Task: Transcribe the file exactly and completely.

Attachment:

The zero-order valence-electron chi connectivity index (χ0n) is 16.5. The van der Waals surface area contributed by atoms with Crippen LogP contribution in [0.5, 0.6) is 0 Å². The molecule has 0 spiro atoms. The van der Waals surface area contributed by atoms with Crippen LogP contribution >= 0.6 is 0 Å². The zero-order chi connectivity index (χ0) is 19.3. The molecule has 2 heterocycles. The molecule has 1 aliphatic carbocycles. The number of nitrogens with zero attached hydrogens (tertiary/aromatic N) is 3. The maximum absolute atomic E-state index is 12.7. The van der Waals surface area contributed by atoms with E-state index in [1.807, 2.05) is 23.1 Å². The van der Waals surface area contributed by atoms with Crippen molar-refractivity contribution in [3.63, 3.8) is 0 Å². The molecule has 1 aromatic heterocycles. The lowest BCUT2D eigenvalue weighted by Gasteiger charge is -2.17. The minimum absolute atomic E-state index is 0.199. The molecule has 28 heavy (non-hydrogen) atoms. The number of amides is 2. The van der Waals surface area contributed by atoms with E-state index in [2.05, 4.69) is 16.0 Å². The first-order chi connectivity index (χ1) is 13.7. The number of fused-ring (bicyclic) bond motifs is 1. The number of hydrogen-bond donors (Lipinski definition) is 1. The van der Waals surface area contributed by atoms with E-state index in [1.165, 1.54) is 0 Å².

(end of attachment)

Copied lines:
The zero-order valence-electron chi connectivity index (χ0n) is 16.5. The van der Waals surface area contributed by atoms with Crippen LogP contribution in [0.5, 0.6) is 0 Å². The molecule has 0 spiro atoms. The van der Waals surface area contributed by atoms with Crippen LogP contribution >= 0.6 is 0 Å². The zero-order chi connectivity index (χ0) is 19.3. The molecule has 2 heterocycles. The molecule has 1 aliphatic carbocycles. The number of nitrogens with zero attached hydrogens (tertiary/aromatic N) is 3. The maximum absolute atomic E-state index is 12.7. The van der Waals surface area contributed by atoms with E-state index in [1.807, 2.05) is 23.1 Å². The van der Waals surface area contributed by atoms with Crippen molar-refractivity contribution in [3.63, 3.8) is 0 Å². The molecule has 1 aromatic heterocycles. The lowest BCUT2D eigenvalue weighted by Gasteiger charge is -2.17. The minimum absolute atomic E-state index is 0.199. The molecule has 28 heavy (non-hydrogen) atoms. The number of amides is 2. The van der Waals surface area contributed by atoms with E-state index in [2.05, 4.69) is 16.0 Å². The first-order chi connectivity index (χ1) is 13.7. The number of fused-ring (bicyclic) bond motifs is 1. The number of hydrogen-bond donors (Lipinski definition) is 1. The van der Waals surface area contributed by atoms with E-state index in [1.165, 1.54) is 0 Å².